**test_size**of 0.3finally, I specified my features, which I previously called predictors, and my labels, which I previously called targets.

The output is four variables, called X and y. X represents my new features, while y represents my new labels. These all have a suffix of either train (which I will use for training) or test (which I will use for evaluation).

We are ready to train a Linear Regression estimator.

## Train a Linear Regression Estimator

Training a Linear Regression estimator with scikit-learn is so simple that I will place all of the code together and then explain it.

Here is all of the code.

Here is what I did:

I imported a LinearRegression estimator from sklearn.

I created an instance of the estimator

I trained the estimator using the training data that was previously split.

Those three lines of code make Machine Learning look deceptively simple, and that is a good thing because we have other things to worry about.

After your model is trained, you will get the following output from the python interpreter:

Now we have a Linear Regression model or estimator, but is it any good?

Let's perform model evaluation to find out.

## Evaluate the Estimator

Something that I like to do is to make use of the model for prediction, just to get a sense of what is going on. Estimators have a **predict** method that you can use.

In the next three lines of code, I will do the following:

use X_test, the evaluation set, to predict the selling prices

create a table (actually a DataFrame) to compare my predictions to the actual selling prices

print out the comparisons, side-by-side

Here is the code below.

And here is the output.

Observed is the actual selling price, while predicted is what the model predicted. Let's analyze this a bit. First, note that prices are in thousands of dollars.

For the building with an ID of 250, the actual selling price was $26,200 while we predicted a selling price of $27,250. This doesn't look too bad, we were only off by $1,050.

However, for the building with ID 19, the actual selling price was $20,200 while we predicted a price of $14,778. We were off by $5,422. That is almost 25% of the selling price!

The values we just computed are called **loss**. To put it in contact: how much money would we lose if we were to use this model?

To get a sense of whether or not we should try to make use of this model, we will need to take all of the loss into consideration. This is called **model evaluation**.

There are various evaluation criteria. Some of these are:

Mean Absolute Error

Mean Logarithmic Error

Mean Squared Error

Root Mean Squared Error

An analysis of the various evaluation criteria is outside the scope of this article, simply because I don't want you to fall asleep before you get to the end of the article. However, note that you should always use the same error function when you compare two models or estimators.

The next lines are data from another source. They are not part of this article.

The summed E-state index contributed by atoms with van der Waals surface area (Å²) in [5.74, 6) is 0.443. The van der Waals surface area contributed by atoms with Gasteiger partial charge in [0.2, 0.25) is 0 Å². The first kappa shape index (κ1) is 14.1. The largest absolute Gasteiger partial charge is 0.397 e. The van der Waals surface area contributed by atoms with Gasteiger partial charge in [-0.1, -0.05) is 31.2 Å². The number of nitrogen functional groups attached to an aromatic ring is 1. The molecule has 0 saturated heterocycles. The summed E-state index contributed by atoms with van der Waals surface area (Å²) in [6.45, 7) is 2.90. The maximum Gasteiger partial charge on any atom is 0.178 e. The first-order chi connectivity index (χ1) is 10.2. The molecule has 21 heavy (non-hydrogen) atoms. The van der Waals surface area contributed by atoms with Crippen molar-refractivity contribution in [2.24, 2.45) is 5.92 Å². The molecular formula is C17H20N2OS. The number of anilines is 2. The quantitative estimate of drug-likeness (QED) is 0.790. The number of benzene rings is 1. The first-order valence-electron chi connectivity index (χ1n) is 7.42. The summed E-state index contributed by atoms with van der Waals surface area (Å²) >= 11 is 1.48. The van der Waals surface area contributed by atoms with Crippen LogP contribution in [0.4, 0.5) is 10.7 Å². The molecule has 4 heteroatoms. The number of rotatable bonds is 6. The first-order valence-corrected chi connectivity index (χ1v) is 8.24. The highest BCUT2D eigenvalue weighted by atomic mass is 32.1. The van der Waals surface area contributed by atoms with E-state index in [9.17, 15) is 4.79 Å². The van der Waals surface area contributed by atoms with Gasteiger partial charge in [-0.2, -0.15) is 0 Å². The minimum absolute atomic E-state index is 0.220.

The goal of Machine Learning is to try and find a model with an error that is as close to 0 as possible.

Scikit-learn provides a helper function called mean_squared_error which I will use to evaluate the model.

I will also inspect something called the **score**. While I want my error to be as close to 0 as possible, I want my score to be as close to 1 as possible.

I will use the following code to evaluate my model.

The output of this is shown below.

I can deduce the following from the information above:

The model score is 30.7%. It's not a very good model

The Mean Squared Error (MSE) is 53. By taking the square root of that, I arrive at a Root Mean Squared Error (RMSE) of approximately 7.3. This means that if I were to make use of this model, I would lose an average of $7,300 in revenue.

Okay, we have made some progress. Let's proceed to understand our features and make some decisions about them.

## Understanding Linear Regression

In order to understand Linear Regression, let's take a closer look at what I used.

Linear Regression is a mathematical hypothesis. I spared you the details earlier, and I will not introduce the math. However, what I did was I said:

I have a theory that the price of a building is dependent on the number of rooms

Is that theory correct?

In order to find out, we can make use of something called a correlation coefficient. This a value between -1 and 1. A correlation coefficient between -1 and 0 implies that as the number of rooms increases, the price will decrease. This is called a negative correlation. However, a correlation between 0 and 1 implies that as the number of rooms increases, the price will also increase. This is called a positive correlation.

In order to get a sense of the correlation between the number of rooms and the selling price for this data, I will create a type of visualization called a scatter plot.

These visualizations are frequently done using python libraries, but I will spare you that paid and make use of a free visualization tool called __Tableau__. You can also accomplish the same result using Microsoft Excel or Google Sheets.

The following image shows what the visualization looks like.

What the visualization shows is that as the number of rooms increases, the median price also increases.

So, how good is the number of rooms at predicting the median price? That is what our Linear Regression model is designed to tell us.

The Linear Regression model is actually what is called a **line of best fit**. The image below is our visualization with the line of best fit shown in green.